Health A to Z
Although most are mild and get better on their own, some can be serious or even life-threatening.
The main symptoms of a chest infection can include:
You may also experience more general symptoms of an infection, such as a headache, fatigue, sweating, loss of appetite, or joint and muscle pain.
Most bronchitis cases are caused by viruses, whereas most pneumonia cases are due to bacteria.
These infections are usually spread when an infected person coughs or sneezes. This launches tiny droplets of fluid containing the virus or bacteria into the air, where they can be breathed in by others.
The infections can also be spread to others if you cough or sneeze onto your hand, an object or a surface, and someone else shakes your hand or touches those surfaces before touching their mouth or nose.
Certain groups of people have a higher risk of developing serious chest infections, such as:
Read more about the causes of pneumonia.
Many chest infections aren't serious and get better within a few days or weeks. You won't usually need to see your GP, unless your symptoms suggest you have a more serious infection (see below).
While you recover at home, you can improve your symptoms by:
Avoid cough medicines, as there's little evidence they work, and coughing actually helps you clear the infection more quickly by getting rid of the phlegm from your lungs.
Antibiotics aren't recommended for many chest infections, because they only work if the infection is caused by bacteria, rather than a virus.
Your GP will usually only prescribe antibiotics if they think you have pneumonia, or you're at risk of complications such as fluid building up around the lungs (pleurisy).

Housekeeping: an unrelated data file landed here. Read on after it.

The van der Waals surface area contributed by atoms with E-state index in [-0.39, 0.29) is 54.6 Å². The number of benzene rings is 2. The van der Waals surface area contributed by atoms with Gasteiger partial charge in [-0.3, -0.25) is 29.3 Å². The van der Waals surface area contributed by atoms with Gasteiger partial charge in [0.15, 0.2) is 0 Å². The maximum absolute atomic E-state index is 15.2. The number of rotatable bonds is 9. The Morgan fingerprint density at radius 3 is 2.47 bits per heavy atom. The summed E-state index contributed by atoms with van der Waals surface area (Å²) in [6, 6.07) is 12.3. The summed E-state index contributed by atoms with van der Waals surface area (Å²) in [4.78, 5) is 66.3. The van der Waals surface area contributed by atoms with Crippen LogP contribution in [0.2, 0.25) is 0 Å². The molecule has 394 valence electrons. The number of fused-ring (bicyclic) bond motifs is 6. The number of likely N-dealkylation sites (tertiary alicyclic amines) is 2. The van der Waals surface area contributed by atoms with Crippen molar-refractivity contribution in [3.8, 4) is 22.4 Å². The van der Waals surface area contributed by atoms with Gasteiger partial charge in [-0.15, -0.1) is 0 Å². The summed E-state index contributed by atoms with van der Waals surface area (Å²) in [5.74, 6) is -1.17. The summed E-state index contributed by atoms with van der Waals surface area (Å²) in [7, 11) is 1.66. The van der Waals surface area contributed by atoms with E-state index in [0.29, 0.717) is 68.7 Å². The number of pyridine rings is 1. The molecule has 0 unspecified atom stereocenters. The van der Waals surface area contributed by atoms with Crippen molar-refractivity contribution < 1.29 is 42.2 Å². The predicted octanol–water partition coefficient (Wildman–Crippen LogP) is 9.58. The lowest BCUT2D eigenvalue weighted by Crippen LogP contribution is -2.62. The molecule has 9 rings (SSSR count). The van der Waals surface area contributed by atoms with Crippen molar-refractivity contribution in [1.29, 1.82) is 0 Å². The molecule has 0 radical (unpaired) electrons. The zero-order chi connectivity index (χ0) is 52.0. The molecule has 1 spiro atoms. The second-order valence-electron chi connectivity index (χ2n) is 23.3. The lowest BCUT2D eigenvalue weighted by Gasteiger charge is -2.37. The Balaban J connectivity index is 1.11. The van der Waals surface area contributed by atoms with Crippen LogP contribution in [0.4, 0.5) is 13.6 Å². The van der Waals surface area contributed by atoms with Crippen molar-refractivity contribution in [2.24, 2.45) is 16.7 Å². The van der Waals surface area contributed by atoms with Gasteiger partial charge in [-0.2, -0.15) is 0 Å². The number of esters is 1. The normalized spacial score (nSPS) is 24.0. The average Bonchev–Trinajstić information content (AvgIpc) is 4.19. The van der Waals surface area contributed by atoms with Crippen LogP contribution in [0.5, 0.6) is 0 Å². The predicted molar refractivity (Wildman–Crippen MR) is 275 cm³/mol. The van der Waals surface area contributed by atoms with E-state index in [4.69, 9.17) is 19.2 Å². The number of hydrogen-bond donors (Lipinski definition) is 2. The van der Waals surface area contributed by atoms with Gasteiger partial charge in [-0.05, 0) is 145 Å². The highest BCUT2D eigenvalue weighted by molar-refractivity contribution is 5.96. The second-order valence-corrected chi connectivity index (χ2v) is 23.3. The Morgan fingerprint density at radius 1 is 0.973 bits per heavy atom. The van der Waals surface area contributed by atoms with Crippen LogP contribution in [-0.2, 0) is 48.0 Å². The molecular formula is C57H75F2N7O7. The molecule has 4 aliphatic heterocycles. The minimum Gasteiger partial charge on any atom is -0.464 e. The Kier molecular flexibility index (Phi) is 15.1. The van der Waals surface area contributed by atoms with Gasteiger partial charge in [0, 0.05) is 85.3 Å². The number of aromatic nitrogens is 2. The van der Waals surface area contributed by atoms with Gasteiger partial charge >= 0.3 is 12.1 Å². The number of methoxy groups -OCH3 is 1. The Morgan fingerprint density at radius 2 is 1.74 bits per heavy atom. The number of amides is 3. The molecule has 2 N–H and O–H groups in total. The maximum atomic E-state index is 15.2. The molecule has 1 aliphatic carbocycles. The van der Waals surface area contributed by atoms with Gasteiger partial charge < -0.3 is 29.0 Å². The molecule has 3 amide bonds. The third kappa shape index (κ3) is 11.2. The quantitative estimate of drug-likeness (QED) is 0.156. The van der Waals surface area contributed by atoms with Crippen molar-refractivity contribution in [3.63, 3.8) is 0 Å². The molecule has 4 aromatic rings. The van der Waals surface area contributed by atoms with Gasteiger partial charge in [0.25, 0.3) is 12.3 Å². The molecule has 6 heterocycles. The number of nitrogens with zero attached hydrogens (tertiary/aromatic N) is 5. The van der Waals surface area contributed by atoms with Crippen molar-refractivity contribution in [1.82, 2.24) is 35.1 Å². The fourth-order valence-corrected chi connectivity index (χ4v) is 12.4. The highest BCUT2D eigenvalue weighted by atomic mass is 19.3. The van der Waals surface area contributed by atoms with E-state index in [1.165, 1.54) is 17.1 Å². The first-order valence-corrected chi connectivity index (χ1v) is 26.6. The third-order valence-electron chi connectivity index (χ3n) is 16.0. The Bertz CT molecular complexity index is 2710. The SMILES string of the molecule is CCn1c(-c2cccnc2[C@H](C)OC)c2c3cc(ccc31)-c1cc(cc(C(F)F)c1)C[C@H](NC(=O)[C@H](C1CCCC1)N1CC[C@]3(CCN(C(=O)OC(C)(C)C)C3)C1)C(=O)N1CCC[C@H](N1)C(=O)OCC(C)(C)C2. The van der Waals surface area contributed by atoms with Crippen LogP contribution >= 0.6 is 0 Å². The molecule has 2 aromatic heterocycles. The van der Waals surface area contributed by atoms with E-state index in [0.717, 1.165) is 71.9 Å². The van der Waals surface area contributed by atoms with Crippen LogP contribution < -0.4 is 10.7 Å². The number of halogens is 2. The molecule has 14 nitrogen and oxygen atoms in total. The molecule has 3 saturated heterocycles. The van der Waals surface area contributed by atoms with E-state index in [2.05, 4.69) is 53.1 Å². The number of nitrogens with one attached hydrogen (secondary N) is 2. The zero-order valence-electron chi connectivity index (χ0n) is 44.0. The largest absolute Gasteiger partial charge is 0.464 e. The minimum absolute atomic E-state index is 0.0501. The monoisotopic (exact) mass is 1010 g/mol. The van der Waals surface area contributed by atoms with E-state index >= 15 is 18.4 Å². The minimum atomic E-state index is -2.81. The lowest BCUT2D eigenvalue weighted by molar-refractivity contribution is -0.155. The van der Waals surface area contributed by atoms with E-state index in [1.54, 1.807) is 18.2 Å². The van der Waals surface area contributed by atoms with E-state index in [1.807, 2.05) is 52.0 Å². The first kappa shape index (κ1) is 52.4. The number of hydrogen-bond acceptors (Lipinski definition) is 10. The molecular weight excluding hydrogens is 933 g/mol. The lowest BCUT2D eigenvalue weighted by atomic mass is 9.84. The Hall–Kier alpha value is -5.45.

If there's a flu outbreak in your local area and you're at risk of serious infection, your GP may also prescribe antiviral medication.
Read more about treating pneumonia.
You should see your GP if:
Your GP should be able to diagnose you based on your symptoms and by listening to your chest using a stethoscope (a medical instrument used to listen to the heart and lungs).
There are measures you can take to help reduce your risk of developing chest infections and stop them spreading to others.
If you smoke, one of the best things you can do to prevent a chest infection is to stop. Smoking damages your lungs and weakens your defences against infection.
Read more information and advice about stopping smoking.
Although chest infections generally aren't as contagious as other common infections, like flu, you can pass them on to others through coughing and sneezing.
Therefore, it's important to cover your mouth when you cough or sneeze, and to wash you hands regularly. Put tissues in the bin immediately.
Read more about preventing germs from spreading.
Excessive and prolonged alcohol misuse can weaken your lungs' natural defences against infections and make you more vulnerable to chest infections.
To keep your risk of alcohol-related harm low, the NHS recommends:
Regular or frequent drinking means drinking alcohol most weeks. The risk to your health is increased by drinking any amount of alcohol on a regular basis.
Eating a healthy, balanced diet can help strengthen the immune system, making you less vulnerable to developing chest infections.
If you're at an increased risk of chest infections, your GP may recommend being vaccinated against flu and pneumococcal infections (a bacterium that can cause pneumonia).
These vaccinations should help to reduce your chances of getting chest infections in the future.
Flu and pneumococcal vaccinations are usually recommended for: